19. Simple Cloud Chambers Using a Freezing Mixture of Ice and Cooking Salt

    ERIC Educational Resources Information Center

    Yoshinaga, Kyohei; Kubota, Miki; Kamata, Masahiro

    2015-01-01

    We have developed much simpler cloud chambers that use only ice and cooking salt instead of the dry ice or ice gel pack needed for the cloud chambers produced in our previous work. The observed alpha-ray particle tracks are as clear as those observed using our previous cloud chambers. The tracks can be observed continuously for about 20?min, and…

  20. Protease activation in glycerol-based deep eutectic solvents

    PubMed Central

    Zhao, Hua; Baker, Gary A.; Holmes, Shaletha

    2011-01-01

    Deep eutectic solvents (DESs) consisting of mixtures of a choline salt (chloride or acetate form) and glycerol are prepared as easily accessible, biodegradable, and inexpensive alternatives to conventional aprotic cation-anion paired ionic liquids. These DES systems display excellent fluidity coupled with thermal stability to nearly 200 °C. In this work, the transesterification activities of cross-linked proteases (subtilisin and α-chymotrypsin), immobilized on chitosan, were individually examined in these novel DESs. In the 1:2 molar ratio mixture of choline chloride/glycerol containing 3% (v/v) water, cross-linked subtilisin exhibited an excellent activity (2.9 μmo l min−1 g−1) in conjunction with a selectivity of 98% in the transesterification reaction of N-acetyl-L-phenylalanine ethyl ester with 1-propanol. These highly encouraging results advocate more extensive exploration of DESs in protease-mediated biotransformations of additional polar substrates and use of DESs in biocatalysis more generally. PMID:21909232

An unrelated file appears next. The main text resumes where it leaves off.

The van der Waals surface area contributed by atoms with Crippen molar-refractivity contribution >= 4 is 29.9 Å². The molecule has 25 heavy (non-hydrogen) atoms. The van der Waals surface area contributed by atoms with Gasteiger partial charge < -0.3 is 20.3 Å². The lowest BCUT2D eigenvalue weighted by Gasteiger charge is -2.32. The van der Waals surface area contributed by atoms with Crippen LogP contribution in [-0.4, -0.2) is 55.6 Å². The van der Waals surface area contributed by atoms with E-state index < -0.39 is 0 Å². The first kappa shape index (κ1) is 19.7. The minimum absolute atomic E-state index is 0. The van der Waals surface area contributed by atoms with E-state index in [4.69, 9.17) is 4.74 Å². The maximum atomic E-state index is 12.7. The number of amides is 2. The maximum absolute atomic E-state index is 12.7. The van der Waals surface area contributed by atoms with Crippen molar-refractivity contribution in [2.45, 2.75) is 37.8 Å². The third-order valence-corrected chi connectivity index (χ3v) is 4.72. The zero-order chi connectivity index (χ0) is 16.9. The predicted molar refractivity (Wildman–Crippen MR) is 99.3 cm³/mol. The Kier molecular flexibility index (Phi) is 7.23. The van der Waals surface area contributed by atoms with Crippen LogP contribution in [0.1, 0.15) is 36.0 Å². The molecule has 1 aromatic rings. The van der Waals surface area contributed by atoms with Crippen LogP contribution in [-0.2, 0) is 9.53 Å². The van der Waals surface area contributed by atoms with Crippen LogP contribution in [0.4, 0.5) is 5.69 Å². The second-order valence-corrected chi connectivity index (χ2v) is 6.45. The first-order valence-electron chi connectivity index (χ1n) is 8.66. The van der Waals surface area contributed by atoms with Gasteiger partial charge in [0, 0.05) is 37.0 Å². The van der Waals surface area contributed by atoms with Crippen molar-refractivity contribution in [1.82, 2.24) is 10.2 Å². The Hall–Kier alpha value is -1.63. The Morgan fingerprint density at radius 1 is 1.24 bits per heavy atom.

1. Ion specificity at a low salt concentration in water-methanol mixtures exemplified by a growth of polyelectrolyte multilayer.

    PubMed

    Long, Yunchao; Wang, Tao; Liu, Lvdan; Liu, Guangming; Zhang, Guangzhao

    2013-03-19

    By use of a quartz crystal microbalance with dissipation (QCM-D), we have investigated the specific ion effect on the growth of poly(sodium 2-acrylamido-2-methylpropanesulfonate)/poly(diallyldimethylammonium chloride) multilayer at a salt concentration as low as 2.0 mM in water-methanol mixtures. QCM-D results demonstrate that specific ion effect can be observed in methanol and water-methanol mixtures though it is negligible in water. Moreover, the specific ion effect is amplified as the molar fraction of methanol (xM) increases from 0% to 75% but is weakened again with the further increase of xM from 75% to 100%. Nuclear magnetic resonance measurements reveal that the counterion-polyelectrolyte segment interactions may not account for the observed ion specificity. By extending the Collins' concept of matching water affinities to methanol and water-methanol mixtures, we suggest that the ion-solvent interactions and the resulted counterion-charged group interactions are responsible for the occurrence of the specific ion effect. The conductivity measurements indicate that water and methanol molecules may form complexes, and the change of relative proportion of complexes with the xM causes the amplification or weakening of the specific ion effect. PMID:23425248

  2. Simple cloud chambers using a freezing mixture of ice and cooking salt